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On Sun, 08 Sep 2013 08:16:19 -0600, Hot-Text wrote:

Actually, while I downloaded the printer drivers from the HP web site, what is missing is how to set up the printer on the network.
For that, I used the respective operating system wizards (WinXP, Win7, and Linux).
Interestingly, each of these wizards obtained the HP drivers on their own, so, in the end, I never used the HP drivers that I had downloaded.
I have no idea what the *practical* difference is between the drivers anyway (e.g., PCL5 vs PCL6 vs PS); but, all I know is that the printer appears to now be networked to all the devices except the Android cellphone.
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Misha wrote:

Hi, Practical wisdom is if all works the way you are satisfied. Leave it be. Reason to update driver or firmware is if want particular feature or improvement is needed according to the release note. So many folks just update for the sake of update's and getting into trouble. PCLs for PC, PS is for Mac(Apple).
If you are curious, reboot the router and see if IP changes. Or you can assign fixed IP from router GUI or from printer set up. My WiFi printer and NAS are given fixed IP for the convenience.
Under one submask you can have a range of IP(0 to 256) but if you don't have that many devices, limit it to like 0 to 20. No need to wasting time scanning all those unused IP addresses. My router has IP range of gateway one plus 15 which is enough for our home network.
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On Sun, 08 Sep 2013 17:51:37 -0700, Tony Hwang wrote:

I can't count the number of times I've worried that I've bricked a device simply upgrading it to the latest firmware.
So I don't disagree with you.
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Well I have upgraded hundreds of JetDirects with no sequalae. Either using HP Download Manager or via HP Web JetAdmin over TCP/IP or with the printer connected via USB or parallel port. I keep HP Download Manager on my notebook with all the JetDirect Firmware files so I can download the latest Firmware to client printers as needed.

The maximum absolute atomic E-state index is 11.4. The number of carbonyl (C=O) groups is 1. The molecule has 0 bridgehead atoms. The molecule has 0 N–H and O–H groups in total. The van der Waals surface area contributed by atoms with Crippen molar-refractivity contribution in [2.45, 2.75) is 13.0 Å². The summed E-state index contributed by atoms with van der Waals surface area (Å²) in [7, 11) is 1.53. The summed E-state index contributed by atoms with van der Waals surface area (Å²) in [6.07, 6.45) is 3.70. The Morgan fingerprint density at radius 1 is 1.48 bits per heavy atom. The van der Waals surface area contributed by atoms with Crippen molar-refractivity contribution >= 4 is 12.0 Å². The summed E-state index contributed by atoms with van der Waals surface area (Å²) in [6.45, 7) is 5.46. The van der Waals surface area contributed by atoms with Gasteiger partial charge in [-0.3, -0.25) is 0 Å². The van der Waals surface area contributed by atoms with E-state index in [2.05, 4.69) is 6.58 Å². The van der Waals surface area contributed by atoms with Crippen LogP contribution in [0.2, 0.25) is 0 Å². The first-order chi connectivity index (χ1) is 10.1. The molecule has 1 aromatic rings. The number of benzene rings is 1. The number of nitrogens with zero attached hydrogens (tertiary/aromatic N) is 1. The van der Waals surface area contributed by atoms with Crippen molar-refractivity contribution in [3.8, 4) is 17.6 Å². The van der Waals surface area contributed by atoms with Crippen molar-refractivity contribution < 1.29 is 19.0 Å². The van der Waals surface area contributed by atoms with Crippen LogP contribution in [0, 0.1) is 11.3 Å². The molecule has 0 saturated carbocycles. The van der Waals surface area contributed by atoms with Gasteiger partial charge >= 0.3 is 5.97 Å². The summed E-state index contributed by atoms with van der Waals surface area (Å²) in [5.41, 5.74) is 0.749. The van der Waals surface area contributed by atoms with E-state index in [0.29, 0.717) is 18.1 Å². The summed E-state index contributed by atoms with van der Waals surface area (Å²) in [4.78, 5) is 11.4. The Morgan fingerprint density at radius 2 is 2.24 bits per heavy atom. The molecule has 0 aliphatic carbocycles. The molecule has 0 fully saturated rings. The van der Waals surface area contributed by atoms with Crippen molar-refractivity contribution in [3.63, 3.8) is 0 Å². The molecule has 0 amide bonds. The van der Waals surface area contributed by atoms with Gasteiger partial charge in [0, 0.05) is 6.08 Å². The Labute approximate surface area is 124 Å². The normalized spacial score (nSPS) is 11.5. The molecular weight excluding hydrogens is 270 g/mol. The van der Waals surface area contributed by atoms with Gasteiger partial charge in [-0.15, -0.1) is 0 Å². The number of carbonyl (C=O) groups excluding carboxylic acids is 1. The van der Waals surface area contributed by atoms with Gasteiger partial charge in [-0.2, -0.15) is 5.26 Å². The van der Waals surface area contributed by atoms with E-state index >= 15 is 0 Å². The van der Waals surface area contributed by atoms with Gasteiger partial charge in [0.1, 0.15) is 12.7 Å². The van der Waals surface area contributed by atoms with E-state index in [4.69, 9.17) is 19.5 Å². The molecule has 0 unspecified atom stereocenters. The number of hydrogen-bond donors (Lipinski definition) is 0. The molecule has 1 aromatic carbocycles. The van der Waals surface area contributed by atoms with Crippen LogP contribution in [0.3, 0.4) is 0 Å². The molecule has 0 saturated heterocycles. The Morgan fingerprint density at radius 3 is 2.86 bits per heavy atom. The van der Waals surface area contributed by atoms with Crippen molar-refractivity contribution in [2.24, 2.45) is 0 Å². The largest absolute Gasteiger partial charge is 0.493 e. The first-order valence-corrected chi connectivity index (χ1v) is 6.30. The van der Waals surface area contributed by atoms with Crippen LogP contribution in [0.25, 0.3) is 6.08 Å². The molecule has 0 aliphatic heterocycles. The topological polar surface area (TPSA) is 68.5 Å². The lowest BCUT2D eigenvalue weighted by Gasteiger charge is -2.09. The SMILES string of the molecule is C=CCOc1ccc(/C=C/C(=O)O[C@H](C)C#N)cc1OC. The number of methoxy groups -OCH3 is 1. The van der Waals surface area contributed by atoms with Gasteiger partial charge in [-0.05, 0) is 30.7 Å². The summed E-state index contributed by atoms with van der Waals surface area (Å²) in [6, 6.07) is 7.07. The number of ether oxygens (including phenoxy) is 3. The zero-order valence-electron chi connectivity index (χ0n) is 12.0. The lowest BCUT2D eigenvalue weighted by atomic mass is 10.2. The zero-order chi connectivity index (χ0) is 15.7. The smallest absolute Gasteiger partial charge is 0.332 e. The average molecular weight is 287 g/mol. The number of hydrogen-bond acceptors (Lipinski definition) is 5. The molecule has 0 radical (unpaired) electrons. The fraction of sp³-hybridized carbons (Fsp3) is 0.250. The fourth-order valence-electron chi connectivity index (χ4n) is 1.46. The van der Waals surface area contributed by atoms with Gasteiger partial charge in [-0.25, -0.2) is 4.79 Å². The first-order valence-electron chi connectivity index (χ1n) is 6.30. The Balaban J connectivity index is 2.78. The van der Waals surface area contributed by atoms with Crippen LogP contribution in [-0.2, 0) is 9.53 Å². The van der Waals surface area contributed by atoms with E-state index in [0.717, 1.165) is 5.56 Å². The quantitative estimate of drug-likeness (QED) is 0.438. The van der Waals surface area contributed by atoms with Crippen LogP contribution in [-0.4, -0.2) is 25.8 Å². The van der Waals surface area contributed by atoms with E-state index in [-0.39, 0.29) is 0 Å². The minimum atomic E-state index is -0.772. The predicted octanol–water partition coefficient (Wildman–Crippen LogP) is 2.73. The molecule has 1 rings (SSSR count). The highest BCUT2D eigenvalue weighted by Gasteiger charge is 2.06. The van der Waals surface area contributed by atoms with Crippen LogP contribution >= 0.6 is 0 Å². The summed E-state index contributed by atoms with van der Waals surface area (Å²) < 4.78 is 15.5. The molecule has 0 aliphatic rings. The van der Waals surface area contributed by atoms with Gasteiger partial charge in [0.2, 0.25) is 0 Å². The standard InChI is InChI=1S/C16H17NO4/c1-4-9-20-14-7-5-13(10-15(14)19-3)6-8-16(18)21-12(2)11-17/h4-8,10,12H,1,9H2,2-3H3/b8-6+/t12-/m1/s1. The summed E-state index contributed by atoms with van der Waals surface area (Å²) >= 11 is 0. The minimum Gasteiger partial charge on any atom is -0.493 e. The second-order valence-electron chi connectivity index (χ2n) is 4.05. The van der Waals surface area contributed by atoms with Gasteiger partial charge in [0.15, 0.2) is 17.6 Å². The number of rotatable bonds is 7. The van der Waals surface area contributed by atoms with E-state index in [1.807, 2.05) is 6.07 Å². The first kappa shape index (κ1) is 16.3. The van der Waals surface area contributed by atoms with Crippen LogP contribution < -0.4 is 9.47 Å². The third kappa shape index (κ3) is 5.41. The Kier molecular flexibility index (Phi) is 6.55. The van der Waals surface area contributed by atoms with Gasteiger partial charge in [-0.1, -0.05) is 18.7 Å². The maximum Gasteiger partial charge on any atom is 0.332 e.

If the printer has power and you leave it alone for the time it takes to download the Firmware to the printer, it will work as expected.
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This reply comes late, but for those who might search the internet desperat ely in the future. The solution is easy. HP printers with an ethernet port come preset with TCP/IP values. In the case of the HP 2000DN or in my case 2100TN, a person needs to hold the Power and Reset button on printer at sam e time for 5 seconds to print out the configuration of the printer.
HP printers are typically set to Default Gateway 192.168.0.1 ASUS routers like the RT-AC66U and RT-AC68U are set to 192.168.1.1
A network cannot mix gateways, they all must agree by the third number valu e set, 1 or 0. Since the HP printer is fixed with 192.168.0.1, the ASUS rou ter (or any other router for that fact) must be set to match.
From your administrator interface on the router, select LAN > Configure you r LAN. Change the value from 192.168.1.1 to 192.168.0.1 and click Apply. Th e router will reset and the DHCP will issue not IP values network wide. You r ethernet computers will roll over after a few seconds. Wireless devices w ill have to be manually reconnected to the LAN, which is simply a matter of selecting the connection source again.
Download and installed the HP wizard for Windows to connect your computer t o the Ethernet connected printer: http://h10025.www1.hp.com/ewfrf/wc/softwa reDownloadIndex?cc=us&lc=en&softwareitem=mp-122330-1 or search for hp piw.exe.
If you can see the printer by this software, you know it is connected. Then proceed to download the PCL6 drivers and install. For the Mac, http://h205 65.www2.hp.com/portal/site/hpsc/template.PAGE/public/psi/swdDetails/?lang =en&cc=us&sp4ts.oid956&swItem=lj_57300_1